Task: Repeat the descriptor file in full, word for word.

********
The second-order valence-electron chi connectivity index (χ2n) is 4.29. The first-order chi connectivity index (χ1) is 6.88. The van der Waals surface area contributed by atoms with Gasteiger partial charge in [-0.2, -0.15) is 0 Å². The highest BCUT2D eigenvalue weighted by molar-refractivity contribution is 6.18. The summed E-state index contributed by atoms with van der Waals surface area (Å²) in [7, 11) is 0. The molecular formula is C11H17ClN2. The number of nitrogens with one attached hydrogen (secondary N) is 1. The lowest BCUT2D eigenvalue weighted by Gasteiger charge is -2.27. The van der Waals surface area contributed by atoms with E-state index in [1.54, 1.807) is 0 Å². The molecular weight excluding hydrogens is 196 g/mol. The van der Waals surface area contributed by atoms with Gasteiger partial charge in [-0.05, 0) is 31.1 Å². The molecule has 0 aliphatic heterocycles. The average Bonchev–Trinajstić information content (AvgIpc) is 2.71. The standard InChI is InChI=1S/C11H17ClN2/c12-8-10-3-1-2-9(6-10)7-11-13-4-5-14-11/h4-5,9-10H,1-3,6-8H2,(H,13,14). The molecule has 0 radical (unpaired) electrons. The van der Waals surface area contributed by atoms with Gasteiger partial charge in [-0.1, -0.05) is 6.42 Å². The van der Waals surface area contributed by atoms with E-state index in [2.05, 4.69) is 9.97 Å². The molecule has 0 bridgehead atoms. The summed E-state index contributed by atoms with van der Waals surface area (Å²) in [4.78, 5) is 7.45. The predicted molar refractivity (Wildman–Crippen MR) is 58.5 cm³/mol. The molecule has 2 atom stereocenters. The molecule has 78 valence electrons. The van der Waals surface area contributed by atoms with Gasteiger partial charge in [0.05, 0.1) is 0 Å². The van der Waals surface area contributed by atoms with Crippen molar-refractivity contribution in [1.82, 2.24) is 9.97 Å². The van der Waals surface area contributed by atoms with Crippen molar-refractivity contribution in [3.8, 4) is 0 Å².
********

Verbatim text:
The second-order valence-electron chi connectivity index (χ2n) is 4.29. The first-order chi connectivity index (χ1) is 6.88. The van der Waals surface area contributed by atoms with Gasteiger partial charge in [-0.2, -0.15) is 0 Å². The highest BCUT2D eigenvalue weighted by molar-refractivity contribution is 6.18. The summed E-state index contributed by atoms with van der Waals surface area (Å²) in [7, 11) is 0. The molecular formula is C11H17ClN2. The number of nitrogens with one attached hydrogen (secondary N) is 1. The lowest BCUT2D eigenvalue weighted by Gasteiger charge is -2.27. The van der Waals surface area contributed by atoms with E-state index in [1.54, 1.807) is 0 Å². The molecular weight excluding hydrogens is 196 g/mol. The van der Waals surface area contributed by atoms with Gasteiger partial charge in [-0.05, 0) is 31.1 Å². The molecule has 0 aliphatic heterocycles. The average Bonchev–Trinajstić information content (AvgIpc) is 2.71. The standard InChI is InChI=1S/C11H17ClN2/c12-8-10-3-1-2-9(6-10)7-11-13-4-5-14-11/h4-5,9-10H,1-3,6-8H2,(H,13,14). The molecule has 0 radical (unpaired) electrons. The van der Waals surface area contributed by atoms with Gasteiger partial charge in [-0.1, -0.05) is 6.42 Å². The van der Waals surface area contributed by atoms with E-state index in [2.05, 4.69) is 9.97 Å². The molecule has 0 bridgehead atoms. The summed E-state index contributed by atoms with van der Waals surface area (Å²) in [4.78, 5) is 7.45. The predicted molar refractivity (Wildman–Crippen MR) is 58.5 cm³/mol. The molecule has 2 atom stereocenters. The molecule has 78 valence electrons. The van der Waals surface area contributed by atoms with Gasteiger partial charge in [0.05, 0.1) is 0 Å². The van der Waals surface area contributed by atoms with Crippen molar-refractivity contribution in [1.82, 2.24) is 9.97 Å². The van der Waals surface area contributed by atoms with Crippen molar-refractivity contribution in [3.8, 4) is 0 Å².